Syria regime advances with Russian air support

In Hama, with Russian air support and that of militias on the ground, regime forces captured several areas

Syria regime advances with Russian air support

World Bulletin / News Desk

Syrian forces made advances against opposition in Hama and Latakia provinces Saturday as the US and Russia declared "progress" in talks designed to avoid accidents in war-torn Syria's increasingly crowded air space.

The Pentagon said more talks with Moscow were planned after positive discussions on Saturday aimed at preventing military mistakes, a decision confirmed by the Russian defence ministry, which described negotiations so far as as "professional and constructive".

Western governments claim the vast majority of Russian strikes have targeted opposition groups other than ISIL -- the focus of their own air campaign -- in an attempt to defend President Bashar al-Assad's rule.

In Hama, with Russian air support and that of militias on the ground, regime forces captured several areas.

Assad's troops seized Atshun village from opposition fighters, including Al-Qaeda affiliate Al-Nusra Front, state television and the Syrian Observatory for Human Rights said, with heavy fighting reported as they sought to push northwest and take a neighbouring hilltop.

They appeared to be targeting the town of Khan Sheikhun, just across the provincial border in Idlib on a highway connecting Aleppo and Damascus.

The road is cut by opposition in several places north of Khan Sheikhun, and a military source said they had taken the Sukayk hills overlooking the road.

Hama province has been a key target for Russian air strikes that began on September 30, along with parts of the neighbouring provinces of Latakia and Idlib.

- Russia hits 'terrorist' camps -

Russia's strikes appear intended to prevent any advance by the Army of Conquest alliance, which includes Al-Nusra, that holds Idlib and has sought to push into Hama and Latakia.

The Observatory said there was heavy fighting in north and northwestern Latakia, and that government forces were advancing.

In Moscow, Russia's defence ministry said its forces had hit 55 ISIL targets in the past 24 hours.

The strikes -- in Damascus, Aleppo, Hama, Raqa and Idlib provinces -- destroyed 29 training camps for "terrorists", 23 defensive positions, two command centres and an ammunition depot.

Opposition and their backers say Hama, Idlib and Latakia have little or no ISIL presence, and accuse Russia of targeting moderate and other opposition fighters more than the jihadist group.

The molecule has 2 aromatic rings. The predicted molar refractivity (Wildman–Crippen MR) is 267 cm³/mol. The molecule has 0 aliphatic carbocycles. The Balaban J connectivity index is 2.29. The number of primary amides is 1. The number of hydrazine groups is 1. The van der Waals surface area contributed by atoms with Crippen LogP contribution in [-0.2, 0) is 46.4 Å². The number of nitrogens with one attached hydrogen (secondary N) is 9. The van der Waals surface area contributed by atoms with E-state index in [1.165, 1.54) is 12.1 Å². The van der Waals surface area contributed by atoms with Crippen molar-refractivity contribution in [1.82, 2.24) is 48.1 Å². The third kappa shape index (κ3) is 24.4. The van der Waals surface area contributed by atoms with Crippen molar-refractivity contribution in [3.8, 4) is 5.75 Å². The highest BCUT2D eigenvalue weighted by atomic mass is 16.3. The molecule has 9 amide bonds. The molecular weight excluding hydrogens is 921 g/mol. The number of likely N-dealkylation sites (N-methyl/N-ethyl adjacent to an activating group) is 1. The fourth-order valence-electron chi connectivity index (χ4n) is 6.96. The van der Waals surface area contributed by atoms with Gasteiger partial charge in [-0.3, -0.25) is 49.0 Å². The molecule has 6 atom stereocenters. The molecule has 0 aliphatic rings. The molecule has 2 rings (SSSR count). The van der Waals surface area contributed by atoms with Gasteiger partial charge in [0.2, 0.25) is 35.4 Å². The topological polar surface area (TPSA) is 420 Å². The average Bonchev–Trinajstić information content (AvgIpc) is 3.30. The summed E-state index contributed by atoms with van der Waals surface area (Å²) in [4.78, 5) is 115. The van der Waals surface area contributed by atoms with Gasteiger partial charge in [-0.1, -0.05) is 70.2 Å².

Russian warplanes struck both Latakia and Idlib Friday and Saturday, including a raid in Idlib that destroyed a base belonging to a opposition group that has received US weapons, it said.

The US-led coalition said it carried out five strikes against ISIL in Syria and another 20 in Iraq, but the Russian air campaign has complicated its efforts.

Washington expressed alarm this week after Moscow failed to quickly answer proposals made during previous talks, even as Russia launched cruise missiles from the Caspian Sea and repeatedly violated Turkish air space.

US officials were furious after Russia only gave them a vague, verbal "heads-up" about an hour before Moscow launched its bombing campaign over Syria.

In the northern province of Aleppo, opposition battled to reverse an advance by the ISIL group that brought the jihadists to within a few kilometres (miles) of Syria's second city.

Opposition including the powerful Ahrar al-Sham group recaptured one of several villages seized by ISIL in a Friday advance, the Observatory said.

- Explosives factory blast -

The monitor added that oppositionopposition were battling to retake a second village from the jihadist group, which now has forces within 10 kilometres (six miles) of Aleppo city.

The ISIL offensive has brought the jihadists closer than ever to Aleppo, threatening to further complicate the situation in Syria's one-time commercial capital, long divided between government and opposition control.

At the same time, government forces attacked ISIL in several villages around the Kweires military airport in a bid to break a months-long siege, the Observatory said.

Elsewhere in the province, the Observatory said a powerful blast ripped through an explosives factory and weapons depot in the ISIL-held town of Al-Bab.

The cause of the explosion was unclear, although unidentified warplanes were seen overhead at around the time of the blast.

Last Mod: 11 Ekim 2015, 09:44
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